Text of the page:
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Rios-Campbell v. U.S. Department of Commerce

United States Court of Appeals, First Circuit

June 13, 2019

LYNN R. RÍOS-CAMPBELL, Plaintiff, Appellant,
v.
U.S. DEPARTMENT OF COMMERCE et al., Defendants, Appellees.

          APPEAL FROM THE UNITED STATES DISTRICT COURT FOR THE DISTRICT OF PUERTO RICO [Hon. Carmen Consuelo Cerezo, U.S. District Judge]

          Israel Roldán-González on brief for appellant.

          Rosa Emilia Rodríguez-Vélez, United States Attorney, Mariana E. Bauzá-Almonte, Assistant United States Attorney, Chief, Appellate Division, and Antonio L. Perez-Alonso, Assistant United States Attorney, on brief for appellees.

          Before Torruella, Selya, and Lynch, Circuit Judges.

          Selya, Circuit Judge.

         It is written that "[t]o every thing there is a season, and a time to every purpose." Ecclesiastes 3:1. This proverb may ring as true in federal civil procedure as in nature: because the court below, acting on a fully developed motion for summary judgment, employed a legal standard meant for use at an earlier stage of the case, its judgment must be vacated. The tale follows.

         We briefly rehearse the relevant facts and procedural history. On March 5, 2015, plaintiff-appellant Lynn R. Ríos-Campbell commenced a civil action in the United States District Court for the District of Puerto Rico. In his complaint, the plaintiff - a native of Puerto Rico - alleged that his employer, the United States Department of Commerce, along with several federal functionaries, had discriminated against him on the basis of his national origin and, in the bargain, had subjected him to retaliation when he raised the issue. The plaintiff filed an amended complaint, not relevant here, and then filed a second amended complaint on December 23, 2015. After the defendants filed an answer and the district court entered a scheduling order, the parties engaged in pretrial discovery. The discovery period closed on March 31, 2016.

         Soon thereafter, the defendants moved for summary judgment. See Fed.R.Civ.P. 56(a). Their motion papers included over 1, 200 pages of exhibits. The plaintiff opposed the motion, and the defendants replied to his opposition.

         The matter lay relatively fallow for over a year. On March 29, 2018, the district court entered an order stating in pertinent part: "[h]aving considered the Motion for Summary Judgment filed by defendants . . . as a motion to dismiss for failure to state a plausible claim, said Motion for Summary judgment is GRANTED." The court advised that a "[s]tatement of reasons" would follow.

         On May 2, the court amended its March 29 order nunc pro tunc. The amended order confirmed that the court, sua sponte, had treated the defendants' motion for summary judgment as a motion to dismiss "pursuant to Fed.R.Civ.P. 12(b)(6)" and had granted the motion on that understanding. Its accompanying statement of reasons memorialized the court's view that the plaintiff's second amended complaint failed to state a plausible claim upon which relief could be granted.[1] This timely appeal followed.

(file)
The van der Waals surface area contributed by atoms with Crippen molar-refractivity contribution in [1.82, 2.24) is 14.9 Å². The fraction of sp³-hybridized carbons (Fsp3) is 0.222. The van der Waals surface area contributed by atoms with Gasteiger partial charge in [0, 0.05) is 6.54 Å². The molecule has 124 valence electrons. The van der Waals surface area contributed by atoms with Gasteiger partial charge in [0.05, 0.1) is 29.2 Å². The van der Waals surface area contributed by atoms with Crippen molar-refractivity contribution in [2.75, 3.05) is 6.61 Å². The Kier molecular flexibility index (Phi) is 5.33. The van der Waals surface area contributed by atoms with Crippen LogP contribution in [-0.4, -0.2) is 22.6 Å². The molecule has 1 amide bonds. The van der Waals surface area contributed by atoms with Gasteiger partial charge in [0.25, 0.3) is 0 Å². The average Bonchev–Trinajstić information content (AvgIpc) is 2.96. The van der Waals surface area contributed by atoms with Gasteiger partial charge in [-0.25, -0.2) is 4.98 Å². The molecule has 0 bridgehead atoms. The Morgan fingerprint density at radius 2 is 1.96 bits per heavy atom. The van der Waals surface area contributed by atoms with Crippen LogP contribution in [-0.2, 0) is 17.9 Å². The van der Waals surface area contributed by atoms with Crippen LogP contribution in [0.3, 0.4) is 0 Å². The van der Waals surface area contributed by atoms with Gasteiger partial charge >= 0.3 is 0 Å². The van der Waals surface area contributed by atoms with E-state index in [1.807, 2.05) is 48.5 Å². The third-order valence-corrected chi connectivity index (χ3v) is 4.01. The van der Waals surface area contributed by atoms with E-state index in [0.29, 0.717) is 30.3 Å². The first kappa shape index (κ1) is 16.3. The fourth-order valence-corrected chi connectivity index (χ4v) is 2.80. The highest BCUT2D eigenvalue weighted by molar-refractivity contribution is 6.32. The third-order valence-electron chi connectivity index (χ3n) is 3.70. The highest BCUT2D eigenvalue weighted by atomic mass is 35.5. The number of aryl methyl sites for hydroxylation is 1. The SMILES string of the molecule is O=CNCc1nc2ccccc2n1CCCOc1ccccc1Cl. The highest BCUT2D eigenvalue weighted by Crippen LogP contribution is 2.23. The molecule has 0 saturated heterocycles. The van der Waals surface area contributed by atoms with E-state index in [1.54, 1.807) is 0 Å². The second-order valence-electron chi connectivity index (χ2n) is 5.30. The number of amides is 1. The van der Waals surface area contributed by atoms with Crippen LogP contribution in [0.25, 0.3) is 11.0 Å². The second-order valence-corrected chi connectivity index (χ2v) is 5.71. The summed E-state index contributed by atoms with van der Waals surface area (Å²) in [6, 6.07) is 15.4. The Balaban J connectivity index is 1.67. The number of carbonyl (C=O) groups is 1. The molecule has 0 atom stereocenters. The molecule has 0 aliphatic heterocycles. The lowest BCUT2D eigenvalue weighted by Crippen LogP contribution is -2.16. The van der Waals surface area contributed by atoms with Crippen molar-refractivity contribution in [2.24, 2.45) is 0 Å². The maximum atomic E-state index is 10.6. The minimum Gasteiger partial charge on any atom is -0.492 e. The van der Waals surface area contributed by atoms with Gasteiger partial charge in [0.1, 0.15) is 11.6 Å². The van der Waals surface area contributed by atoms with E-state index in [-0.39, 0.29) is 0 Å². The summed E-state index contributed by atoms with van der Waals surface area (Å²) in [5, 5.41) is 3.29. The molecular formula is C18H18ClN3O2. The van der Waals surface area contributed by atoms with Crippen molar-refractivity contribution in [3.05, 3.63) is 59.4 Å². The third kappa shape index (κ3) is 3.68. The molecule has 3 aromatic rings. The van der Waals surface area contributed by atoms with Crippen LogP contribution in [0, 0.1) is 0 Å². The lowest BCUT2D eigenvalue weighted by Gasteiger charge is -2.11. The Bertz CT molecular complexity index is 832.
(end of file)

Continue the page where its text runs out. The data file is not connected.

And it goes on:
Despite the fact that the parties do not quarrel with the district court's treatment of the defendants' motion for summary judgment as a motion to dismiss, that issue casts a large shadow over any attempt to review the ruling below. In our view, the orderly administration of justice counsels in favor of addressing the issue here and now. Our consideration of the appeal begins - and ends - there.

         We review the district court's decision to treat the defendants' motion for summary judgment as a motion to dismiss for abuse of discretion. See Vélez v. Awning Windows, Inc., 375 F.3d 35, 41 (1st Cir. 2004) (holding that "[a]ppellate review of a district court's case-management decisions is solely for abuse of discretion"); cf. Rubert-Torres v. Hosp. San Pablo, Inc., 205 F.3d 472, 475 (1st Cir. 2000) (explaining that review of district court's conversion of "Rule 12 motion into motion for summary judgment [is] for abuse of discretion"). The dispositive question is whether, in the absence of special circumstances or persuasive reasons, the district court abused its discretion in transmogrifying a fully developed motion for summary judgment, replete with exhibits gleaned partially through discovery, into a motion to dismiss for failure to state a claim. We think that it did.

         The Federal Rules of Civil Procedure offer litigants a number of avenues through which they may attempt to terminate civil actions short of trial. The earliest available option is a motion to dismiss under Rule 12(b), which "must be made before pleading if a responsive pleading is allowed." Fed.R.Civ.P. 12(b). The rule itself lists several grounds upon which such a motion may rest, including (as relevant here) "failure to state a claim upon which relief can be granted." Fed.R.Civ.P. 12(b)(6). To withstand a Rule 12(b)(6) motion, a complaint must "contain sufficient factual matter . . . to 'state a claim to relief that is plausible on its face.'" Haley v. City of Boston, 657 F.3d 39, 46 (1st Cir. 2011) (quoting Ashcroft v. Iqbal, 556 U.S. 662, 678 (2009)).

         By its very nature, the plausibility standard is time-sensitive. Refined to bare essence, it "is a screening mechanism designed to weed out cases that do not warrant either discovery or trial." Atieh v. Riordan, 727 F.3d 73, 76 (1st Cir. 2013). This screening comprises a "threshold inquiry." Grajales v. P.R. Ports Auth., 682 F.3d 40, 46 (1st Cir. 2012). ...


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